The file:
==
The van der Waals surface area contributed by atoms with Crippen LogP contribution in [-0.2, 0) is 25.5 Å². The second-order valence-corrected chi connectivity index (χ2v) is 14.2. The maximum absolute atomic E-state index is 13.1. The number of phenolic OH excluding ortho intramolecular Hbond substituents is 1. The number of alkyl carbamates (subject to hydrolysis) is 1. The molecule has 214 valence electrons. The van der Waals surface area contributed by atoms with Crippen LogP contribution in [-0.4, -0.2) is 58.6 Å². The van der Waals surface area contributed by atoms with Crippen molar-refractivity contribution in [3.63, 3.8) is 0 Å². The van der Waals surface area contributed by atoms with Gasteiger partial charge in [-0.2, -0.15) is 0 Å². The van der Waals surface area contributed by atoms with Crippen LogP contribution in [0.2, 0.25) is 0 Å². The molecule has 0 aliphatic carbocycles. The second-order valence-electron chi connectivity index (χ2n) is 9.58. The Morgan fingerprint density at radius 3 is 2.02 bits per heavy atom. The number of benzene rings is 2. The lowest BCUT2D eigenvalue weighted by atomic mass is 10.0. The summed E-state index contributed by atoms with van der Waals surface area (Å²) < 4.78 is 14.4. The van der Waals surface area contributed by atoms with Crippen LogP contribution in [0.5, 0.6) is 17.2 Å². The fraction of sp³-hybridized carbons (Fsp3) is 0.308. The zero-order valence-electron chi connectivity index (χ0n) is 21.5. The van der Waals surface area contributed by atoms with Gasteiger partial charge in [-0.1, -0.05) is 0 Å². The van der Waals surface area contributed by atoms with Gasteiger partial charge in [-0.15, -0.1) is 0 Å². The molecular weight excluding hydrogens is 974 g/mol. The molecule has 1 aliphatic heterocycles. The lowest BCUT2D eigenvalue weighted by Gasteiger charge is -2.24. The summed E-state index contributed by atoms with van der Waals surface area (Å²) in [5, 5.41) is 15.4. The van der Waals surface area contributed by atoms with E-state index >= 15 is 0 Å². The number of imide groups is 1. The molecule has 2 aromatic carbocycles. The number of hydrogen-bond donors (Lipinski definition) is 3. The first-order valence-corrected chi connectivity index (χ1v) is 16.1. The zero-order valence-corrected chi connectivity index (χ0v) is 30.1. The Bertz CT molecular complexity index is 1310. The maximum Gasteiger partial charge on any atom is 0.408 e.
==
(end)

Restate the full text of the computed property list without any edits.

The van der Waals surface area contributed by atoms with Crippen LogP contribution in [-0.2, 0) is 25.5 Å². The second-order valence-corrected chi connectivity index (χ2v) is 14.2. The maximum absolute atomic E-state index is 13.1. The number of phenolic OH excluding ortho intramolecular Hbond substituents is 1. The number of alkyl carbamates (subject to hydrolysis) is 1. The molecule has 214 valence electrons. The van der Waals surface area contributed by atoms with Crippen LogP contribution in [-0.4, -0.2) is 58.6 Å². The van der Waals surface area contributed by atoms with Crippen molar-refractivity contribution in [3.63, 3.8) is 0 Å². The van der Waals surface area contributed by atoms with Gasteiger partial charge in [-0.2, -0.15) is 0 Å². The van der Waals surface area contributed by atoms with Crippen LogP contribution in [0.2, 0.25) is 0 Å². The molecule has 0 aliphatic carbocycles. The second-order valence-electron chi connectivity index (χ2n) is 9.58. The Morgan fingerprint density at radius 3 is 2.02 bits per heavy atom. The number of benzene rings is 2. The lowest BCUT2D eigenvalue weighted by atomic mass is 10.0. The summed E-state index contributed by atoms with van der Waals surface area (Å²) < 4.78 is 14.4. The van der Waals surface area contributed by atoms with Crippen LogP contribution in [0.5, 0.6) is 17.2 Å². The fraction of sp³-hybridized carbons (Fsp3) is 0.308. The zero-order valence-electron chi connectivity index (χ0n) is 21.5. The van der Waals surface area contributed by atoms with Gasteiger partial charge in [-0.1, -0.05) is 0 Å². The van der Waals surface area contributed by atoms with Gasteiger partial charge in [-0.15, -0.1) is 0 Å². The molecular weight excluding hydrogens is 974 g/mol. The molecule has 1 aliphatic heterocycles. The lowest BCUT2D eigenvalue weighted by Gasteiger charge is -2.24. The summed E-state index contributed by atoms with van der Waals surface area (Å²) in [5, 5.41) is 15.4. The van der Waals surface area contributed by atoms with E-state index >= 15 is 0 Å². The number of imide groups is 1. The molecule has 2 aromatic carbocycles. The number of hydrogen-bond donors (Lipinski definition) is 3. The first-order valence-corrected chi connectivity index (χ1v) is 16.1. The zero-order valence-corrected chi connectivity index (χ0v) is 30.1. The Bertz CT molecular complexity index is 1310. The maximum Gasteiger partial charge on any atom is 0.408 e.